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Having completed a hard-coded rendering pipeline for one single shader, I am now working to create a more flexible system that can handle multiple material and shader definitions. If there's one way I can describe Vulkan, it's "take every single possible OpenGL setting, put it into a structure, and create an immutable cached object based on those settings that you can then use and reuse". This design is pretty rigid, but it's one of the reasons Vulkan is giving us an 80% performance increase ove
Actually it is very simple. As usual, we need to export the functions we are interested in to the Dynamic Library (DLL), and then import them into our C# program. Let's start.
The first thing we need is to create a project in C++ for our future DLL, and of course configure it for the Leadwerks engine
Configuration for Release
Right-click on the project and select Property. In the window that appears, go to the tab "С/C++" / "General".
Copy and Paste to a "Additional In
I finally got a textured surface rendering in Vulkan so we now have officially surpassed StarFox (SNES) graphics:
Although StarFox did have distance fog. 😂
Vulkan uses a sort of "baked" graphics pipeline. Each surface you want to render uses an object you have to create in code that contains all material, texture, shader, and other settings. There is no concept of "just change this one setting" like in OpenGL. Consequently, the new renderer may be a bit more rigid than what
It is now possible to compile shaders into a single self-contained file that can loaded by any Vulkan program, but it's not obvious how this is done. After poking around for a while I found all the pieces I needed to put this together.
First, you need to compile each shader stage from a source code file into a precompiled SPIR-V file. There are several tools available to do this, but I prefer GLSlangValidator because it supports the Google #include extension. Put your vertex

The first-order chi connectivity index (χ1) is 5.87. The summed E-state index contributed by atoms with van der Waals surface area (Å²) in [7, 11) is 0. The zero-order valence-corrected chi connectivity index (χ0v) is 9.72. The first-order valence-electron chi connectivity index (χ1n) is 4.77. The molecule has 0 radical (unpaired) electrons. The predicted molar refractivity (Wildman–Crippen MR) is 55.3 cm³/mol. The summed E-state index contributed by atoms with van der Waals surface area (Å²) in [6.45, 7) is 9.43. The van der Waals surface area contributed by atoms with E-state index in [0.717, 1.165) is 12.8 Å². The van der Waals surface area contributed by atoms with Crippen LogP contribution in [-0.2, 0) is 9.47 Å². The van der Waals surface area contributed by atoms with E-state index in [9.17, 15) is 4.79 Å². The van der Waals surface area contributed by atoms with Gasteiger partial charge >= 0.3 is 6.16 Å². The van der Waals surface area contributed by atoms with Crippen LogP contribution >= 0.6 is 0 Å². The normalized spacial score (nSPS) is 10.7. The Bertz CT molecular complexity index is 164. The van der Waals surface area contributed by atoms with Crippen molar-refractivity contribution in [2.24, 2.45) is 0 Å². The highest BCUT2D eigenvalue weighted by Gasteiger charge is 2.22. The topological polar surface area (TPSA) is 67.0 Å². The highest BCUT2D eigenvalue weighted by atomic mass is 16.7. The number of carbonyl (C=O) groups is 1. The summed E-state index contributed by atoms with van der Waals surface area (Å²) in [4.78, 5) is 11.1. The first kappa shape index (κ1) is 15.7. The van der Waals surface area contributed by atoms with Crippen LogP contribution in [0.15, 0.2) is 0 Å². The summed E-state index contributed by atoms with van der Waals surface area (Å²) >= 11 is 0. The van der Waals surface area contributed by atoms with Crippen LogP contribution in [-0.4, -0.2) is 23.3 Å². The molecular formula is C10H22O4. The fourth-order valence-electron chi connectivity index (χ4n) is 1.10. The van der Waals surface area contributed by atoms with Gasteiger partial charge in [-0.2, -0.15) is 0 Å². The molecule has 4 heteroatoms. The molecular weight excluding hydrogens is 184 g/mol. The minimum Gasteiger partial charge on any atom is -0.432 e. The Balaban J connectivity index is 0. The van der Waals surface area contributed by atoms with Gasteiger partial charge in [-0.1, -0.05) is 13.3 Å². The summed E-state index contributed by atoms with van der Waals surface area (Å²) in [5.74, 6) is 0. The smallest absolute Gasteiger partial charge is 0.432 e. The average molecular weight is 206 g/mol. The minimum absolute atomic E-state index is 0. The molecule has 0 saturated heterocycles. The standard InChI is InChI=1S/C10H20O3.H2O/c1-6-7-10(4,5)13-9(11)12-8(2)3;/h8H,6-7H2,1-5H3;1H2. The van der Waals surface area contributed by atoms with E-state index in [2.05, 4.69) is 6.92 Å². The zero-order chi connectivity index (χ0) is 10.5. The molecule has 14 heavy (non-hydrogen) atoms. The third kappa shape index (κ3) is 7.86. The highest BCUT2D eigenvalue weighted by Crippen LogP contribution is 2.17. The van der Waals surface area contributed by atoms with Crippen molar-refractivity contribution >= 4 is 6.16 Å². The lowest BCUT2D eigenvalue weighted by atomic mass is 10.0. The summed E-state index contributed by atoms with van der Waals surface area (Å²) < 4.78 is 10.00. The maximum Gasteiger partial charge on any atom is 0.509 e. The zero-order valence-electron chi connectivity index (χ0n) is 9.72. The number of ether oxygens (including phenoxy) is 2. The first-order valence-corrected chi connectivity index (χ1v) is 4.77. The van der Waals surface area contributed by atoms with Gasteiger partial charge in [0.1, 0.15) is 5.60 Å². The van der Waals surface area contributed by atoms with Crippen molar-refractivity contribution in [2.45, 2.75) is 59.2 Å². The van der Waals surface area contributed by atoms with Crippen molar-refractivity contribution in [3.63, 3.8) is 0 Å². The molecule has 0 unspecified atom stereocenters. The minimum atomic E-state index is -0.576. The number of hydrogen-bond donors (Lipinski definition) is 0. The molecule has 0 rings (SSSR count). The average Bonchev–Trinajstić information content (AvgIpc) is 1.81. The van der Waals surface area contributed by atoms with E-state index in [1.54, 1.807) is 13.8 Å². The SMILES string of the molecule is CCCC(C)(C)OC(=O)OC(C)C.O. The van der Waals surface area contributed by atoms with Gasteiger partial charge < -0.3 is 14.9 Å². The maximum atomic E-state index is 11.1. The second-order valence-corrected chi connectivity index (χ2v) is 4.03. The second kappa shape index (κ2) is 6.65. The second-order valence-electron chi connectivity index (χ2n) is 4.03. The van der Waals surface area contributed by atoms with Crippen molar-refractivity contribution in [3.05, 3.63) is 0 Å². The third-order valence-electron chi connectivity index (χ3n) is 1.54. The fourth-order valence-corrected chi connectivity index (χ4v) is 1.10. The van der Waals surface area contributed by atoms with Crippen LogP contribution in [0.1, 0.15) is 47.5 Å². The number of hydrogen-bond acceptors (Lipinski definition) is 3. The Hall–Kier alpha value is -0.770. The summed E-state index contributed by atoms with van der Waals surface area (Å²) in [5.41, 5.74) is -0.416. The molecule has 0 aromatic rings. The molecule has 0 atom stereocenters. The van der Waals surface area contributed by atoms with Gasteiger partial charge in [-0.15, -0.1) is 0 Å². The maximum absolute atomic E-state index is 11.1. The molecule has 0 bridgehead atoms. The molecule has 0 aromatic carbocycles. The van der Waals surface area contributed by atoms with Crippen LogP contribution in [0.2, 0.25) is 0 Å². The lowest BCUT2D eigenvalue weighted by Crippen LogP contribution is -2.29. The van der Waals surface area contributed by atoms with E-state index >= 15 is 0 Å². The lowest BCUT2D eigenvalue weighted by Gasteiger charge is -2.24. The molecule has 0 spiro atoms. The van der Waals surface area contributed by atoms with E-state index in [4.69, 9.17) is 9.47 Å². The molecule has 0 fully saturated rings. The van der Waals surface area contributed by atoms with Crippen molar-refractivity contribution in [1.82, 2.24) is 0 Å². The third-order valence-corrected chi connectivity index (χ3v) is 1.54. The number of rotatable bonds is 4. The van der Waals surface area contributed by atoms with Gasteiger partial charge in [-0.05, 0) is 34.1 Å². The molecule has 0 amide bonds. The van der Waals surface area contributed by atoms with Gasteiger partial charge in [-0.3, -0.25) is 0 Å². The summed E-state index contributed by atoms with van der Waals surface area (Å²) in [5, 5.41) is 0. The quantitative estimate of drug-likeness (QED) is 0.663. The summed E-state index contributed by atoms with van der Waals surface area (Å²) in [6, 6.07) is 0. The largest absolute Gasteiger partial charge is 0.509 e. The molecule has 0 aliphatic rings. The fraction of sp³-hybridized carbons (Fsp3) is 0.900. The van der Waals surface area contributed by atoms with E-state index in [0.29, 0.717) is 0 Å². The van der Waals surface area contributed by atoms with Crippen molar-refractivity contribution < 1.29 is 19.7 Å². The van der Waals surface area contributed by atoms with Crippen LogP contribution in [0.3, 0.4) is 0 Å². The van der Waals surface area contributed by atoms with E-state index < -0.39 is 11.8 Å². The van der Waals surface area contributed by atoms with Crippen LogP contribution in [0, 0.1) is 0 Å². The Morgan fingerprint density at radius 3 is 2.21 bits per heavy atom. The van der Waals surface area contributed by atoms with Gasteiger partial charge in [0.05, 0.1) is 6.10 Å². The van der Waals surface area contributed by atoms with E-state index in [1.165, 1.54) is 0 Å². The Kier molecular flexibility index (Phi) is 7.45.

I was going to write about my thoughts on Vulkan, about what I like and don't like, what could be improved, and what ramifications this has for developers and the industry. But it doesn't matter what I think. This is the way things are going, and I have no say in that. I can only respond to these big industry-wide changes and make it work to my advantage. Overall, Vulkan does help us, in both a technical and business sense. That's as much as I feel like explaining.
Beta subscribers ca
Vulkan gives us explicit control over the way data is handled in system and video memory. You can map a buffer into system memory, modify it, and then unmap it (giving it back to the GPU) but it is very slow to have a buffer that both the GPU and CPU can access. Instead, you can create a staging buffer that only the CPU can access, then use that to copy data into another buffer that can only be read by the GPU. Because the GPU buffer may be in-use at the time you want to copy data to it, it is b
I've now got the Vulkan renderer drawing multiple different models in one single pass. This is done by merging all mesh geometry into one single vertex and indice buffer and using indirect drawing. I implemented this originally in OpenGL and was able to translate the technique over to Vulkan. This can allow an entire scene to be drawn in just one or a few draw calls. This will make a tremendous improvement in performance in complex scenes like The Zone. In that scene in Leadwerks the slow step i